“If we look at the traditional parameters i.e. P/E ratio, the market looks expensive as profits are likely to drop in FY21. GDP growth for FY21 will be negative at -8 percent or even lower and FY22 growth may just about bring the GDP to FY20 levels. However, since the base for FY21 will be low, the profit growth for FY22 will look good,” Mihir Vora, the Director and Chief Investment Officer at Max Life Insurance said in an interview to Moneycontrol’s Sunil Shankar Matkar.
Q: How should be the allocation mix in equity now considering a sharp rally in mid and small caps? Should fund managers increase bet on these stocks or should play safe with higher allocation to largecap stocks?
A: Mid and Small-caps tend to do well in bullish or ‘normal’ times. However, since they are typically short of resources compared to larger companies, they also represent higher financial and operational risks. The correction in midcaps since 2018 has been very sharp and deep. Midcaps gave up almost 7 years of outperformance versus largecaps in the past 2 years and hence they still have a long way to catch up. Even in absolute terms, the midcap index is at March 2017 levels. So, in terms of valuations and relative performance, midcaps are still attractive and there is good scope for stock-picking. However, it needs a continuation of the benign monetary and fiscal measures.
One of the advantages of smaller companies is that they are the only segment where the ‘new’ or ’emerging’ sectors are represented. For example, let’s analyze the current attractive themes viz. Electronics manufacturing, Chemicals and Pharmaceuticals manufacturing, Make-in-India, Defence indigenization etc. Many companies in these segments are midcaps and are not represented well in the largecap indices.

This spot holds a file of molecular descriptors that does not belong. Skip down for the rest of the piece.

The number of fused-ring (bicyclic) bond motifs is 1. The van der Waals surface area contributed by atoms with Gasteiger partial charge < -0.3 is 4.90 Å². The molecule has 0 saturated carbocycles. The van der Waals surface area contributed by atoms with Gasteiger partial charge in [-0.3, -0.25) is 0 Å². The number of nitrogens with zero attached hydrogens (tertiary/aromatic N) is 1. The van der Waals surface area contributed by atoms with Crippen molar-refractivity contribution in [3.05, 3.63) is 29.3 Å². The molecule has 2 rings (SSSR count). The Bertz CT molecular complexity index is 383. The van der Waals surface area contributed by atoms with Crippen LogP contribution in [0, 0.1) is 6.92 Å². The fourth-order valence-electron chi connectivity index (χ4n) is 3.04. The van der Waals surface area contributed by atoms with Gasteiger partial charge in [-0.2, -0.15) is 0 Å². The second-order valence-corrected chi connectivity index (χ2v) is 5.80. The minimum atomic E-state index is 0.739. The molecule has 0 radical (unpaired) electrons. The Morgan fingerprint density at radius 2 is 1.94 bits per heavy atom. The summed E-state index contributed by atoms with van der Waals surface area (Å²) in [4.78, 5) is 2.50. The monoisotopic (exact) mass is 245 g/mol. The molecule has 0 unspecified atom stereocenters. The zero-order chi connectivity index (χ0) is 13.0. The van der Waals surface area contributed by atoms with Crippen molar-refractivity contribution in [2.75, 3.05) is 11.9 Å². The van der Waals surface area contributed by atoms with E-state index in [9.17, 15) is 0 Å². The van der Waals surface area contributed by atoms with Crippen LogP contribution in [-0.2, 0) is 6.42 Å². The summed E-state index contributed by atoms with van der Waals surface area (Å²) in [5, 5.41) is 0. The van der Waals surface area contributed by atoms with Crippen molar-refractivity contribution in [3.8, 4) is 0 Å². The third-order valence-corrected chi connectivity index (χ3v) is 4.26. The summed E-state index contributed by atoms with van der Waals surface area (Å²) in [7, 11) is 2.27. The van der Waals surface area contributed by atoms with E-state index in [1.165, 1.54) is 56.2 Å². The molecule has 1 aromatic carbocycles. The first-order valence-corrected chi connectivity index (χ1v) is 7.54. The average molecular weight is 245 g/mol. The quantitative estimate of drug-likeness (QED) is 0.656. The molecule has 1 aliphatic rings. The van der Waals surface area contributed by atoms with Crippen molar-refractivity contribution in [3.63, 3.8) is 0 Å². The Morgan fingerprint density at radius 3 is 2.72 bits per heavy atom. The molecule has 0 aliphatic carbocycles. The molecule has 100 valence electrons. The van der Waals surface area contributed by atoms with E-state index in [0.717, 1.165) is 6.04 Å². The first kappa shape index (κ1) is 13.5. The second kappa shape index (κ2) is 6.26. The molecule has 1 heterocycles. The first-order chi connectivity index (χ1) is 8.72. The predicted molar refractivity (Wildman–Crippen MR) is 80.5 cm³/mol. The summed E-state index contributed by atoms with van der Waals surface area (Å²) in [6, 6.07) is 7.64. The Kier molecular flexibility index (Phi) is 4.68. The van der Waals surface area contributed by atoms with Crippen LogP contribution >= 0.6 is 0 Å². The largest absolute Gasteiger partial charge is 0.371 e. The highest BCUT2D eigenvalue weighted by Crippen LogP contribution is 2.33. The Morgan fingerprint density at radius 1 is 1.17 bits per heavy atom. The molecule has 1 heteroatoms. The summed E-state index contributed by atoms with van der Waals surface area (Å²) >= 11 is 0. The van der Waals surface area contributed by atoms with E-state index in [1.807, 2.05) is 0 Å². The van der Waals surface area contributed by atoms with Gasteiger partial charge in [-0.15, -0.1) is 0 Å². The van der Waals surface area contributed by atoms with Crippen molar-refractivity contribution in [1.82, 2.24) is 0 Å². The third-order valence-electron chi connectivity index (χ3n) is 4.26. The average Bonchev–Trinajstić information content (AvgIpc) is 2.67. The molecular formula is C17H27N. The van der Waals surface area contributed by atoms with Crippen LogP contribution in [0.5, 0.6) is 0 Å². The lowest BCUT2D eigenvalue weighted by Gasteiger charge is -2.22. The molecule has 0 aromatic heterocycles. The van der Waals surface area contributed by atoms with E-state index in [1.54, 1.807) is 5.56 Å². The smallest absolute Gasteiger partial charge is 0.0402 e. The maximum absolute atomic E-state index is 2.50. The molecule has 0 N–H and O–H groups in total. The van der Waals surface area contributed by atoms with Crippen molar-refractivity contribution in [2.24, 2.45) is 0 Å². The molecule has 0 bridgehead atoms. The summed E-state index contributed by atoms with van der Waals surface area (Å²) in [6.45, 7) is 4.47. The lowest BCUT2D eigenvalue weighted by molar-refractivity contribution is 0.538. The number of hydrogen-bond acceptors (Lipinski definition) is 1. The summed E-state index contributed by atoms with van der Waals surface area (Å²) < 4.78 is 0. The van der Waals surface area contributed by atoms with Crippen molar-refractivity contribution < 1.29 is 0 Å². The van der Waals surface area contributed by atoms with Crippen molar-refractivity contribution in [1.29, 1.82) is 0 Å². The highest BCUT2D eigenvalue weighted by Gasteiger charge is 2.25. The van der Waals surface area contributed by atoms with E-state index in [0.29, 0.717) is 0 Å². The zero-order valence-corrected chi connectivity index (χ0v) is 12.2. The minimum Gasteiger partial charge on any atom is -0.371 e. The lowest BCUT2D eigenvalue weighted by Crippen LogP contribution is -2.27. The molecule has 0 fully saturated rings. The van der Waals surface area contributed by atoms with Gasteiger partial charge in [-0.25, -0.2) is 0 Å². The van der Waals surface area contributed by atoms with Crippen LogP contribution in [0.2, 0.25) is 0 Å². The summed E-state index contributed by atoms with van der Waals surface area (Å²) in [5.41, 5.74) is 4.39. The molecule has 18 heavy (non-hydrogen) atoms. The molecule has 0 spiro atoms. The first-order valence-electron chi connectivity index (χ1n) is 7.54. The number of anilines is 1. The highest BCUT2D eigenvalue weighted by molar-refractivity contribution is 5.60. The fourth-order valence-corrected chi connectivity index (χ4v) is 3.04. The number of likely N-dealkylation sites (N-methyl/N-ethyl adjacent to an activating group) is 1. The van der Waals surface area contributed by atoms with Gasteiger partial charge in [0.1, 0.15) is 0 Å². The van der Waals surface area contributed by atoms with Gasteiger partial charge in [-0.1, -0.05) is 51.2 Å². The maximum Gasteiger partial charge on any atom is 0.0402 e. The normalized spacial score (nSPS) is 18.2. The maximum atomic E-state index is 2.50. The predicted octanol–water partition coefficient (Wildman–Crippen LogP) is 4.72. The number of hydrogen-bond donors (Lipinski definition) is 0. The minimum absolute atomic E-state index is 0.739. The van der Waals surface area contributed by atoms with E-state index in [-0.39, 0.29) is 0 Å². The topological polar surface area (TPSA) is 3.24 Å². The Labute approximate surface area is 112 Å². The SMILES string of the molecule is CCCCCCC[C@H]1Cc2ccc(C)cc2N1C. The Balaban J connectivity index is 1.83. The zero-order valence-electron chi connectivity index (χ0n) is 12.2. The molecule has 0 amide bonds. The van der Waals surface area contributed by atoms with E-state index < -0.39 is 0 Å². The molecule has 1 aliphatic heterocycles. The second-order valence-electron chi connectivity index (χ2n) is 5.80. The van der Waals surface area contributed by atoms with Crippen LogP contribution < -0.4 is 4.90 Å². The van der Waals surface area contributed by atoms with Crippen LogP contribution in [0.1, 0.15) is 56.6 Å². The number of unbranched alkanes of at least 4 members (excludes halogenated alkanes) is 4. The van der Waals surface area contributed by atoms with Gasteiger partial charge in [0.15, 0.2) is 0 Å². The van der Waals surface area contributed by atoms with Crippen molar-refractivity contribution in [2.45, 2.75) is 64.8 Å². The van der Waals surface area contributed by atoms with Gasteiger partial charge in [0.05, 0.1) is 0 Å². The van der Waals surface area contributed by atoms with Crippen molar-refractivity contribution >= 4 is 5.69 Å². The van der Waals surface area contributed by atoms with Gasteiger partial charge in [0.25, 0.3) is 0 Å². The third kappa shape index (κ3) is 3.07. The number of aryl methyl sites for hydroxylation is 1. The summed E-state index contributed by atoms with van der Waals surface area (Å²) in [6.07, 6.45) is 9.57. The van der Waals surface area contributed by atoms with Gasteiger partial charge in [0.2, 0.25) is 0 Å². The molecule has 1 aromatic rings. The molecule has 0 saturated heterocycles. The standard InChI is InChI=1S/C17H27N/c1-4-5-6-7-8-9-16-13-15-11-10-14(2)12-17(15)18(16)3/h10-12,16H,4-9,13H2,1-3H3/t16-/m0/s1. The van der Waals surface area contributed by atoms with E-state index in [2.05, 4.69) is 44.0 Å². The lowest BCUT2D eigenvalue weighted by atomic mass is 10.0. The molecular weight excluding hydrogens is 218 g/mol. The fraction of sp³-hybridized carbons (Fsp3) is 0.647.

The other thing to consider is that segments which have come under stress due to the pandemic, viz. hotels, restaurants, malls, airlines, multiplexes, highly discretionary spending etc. are also all represented by midcaps. As the economy recovers, these midcap segments may outperform.
Q: As we are focussing more on Atmanirbhar Bharat, what are sectors one should invest in as a part of equity portfolio and why?
A: The Make-in-India theme encompasses a wide gamut of initiatives, including import reduction and export promotion. While the initial thrust was to create growth and employment, it started getting traction due to the US-China trade frictions. Multinational companies started looking at alternate sourcing bases for exports. In this phase, while India did get some business, the bulk of the benefit went to countries like Vietnam, Thailand, Indonesia, Malaysia etc. The Government has declared packages for Electronics, Pharmaceutical sectors, and I believe that many sectors like Consumer Durables (AC, Fridges etc), Chemicals, Defence manufacturing etc. will get direct, indirect incentives in addition to tariff & non-tariff barriers.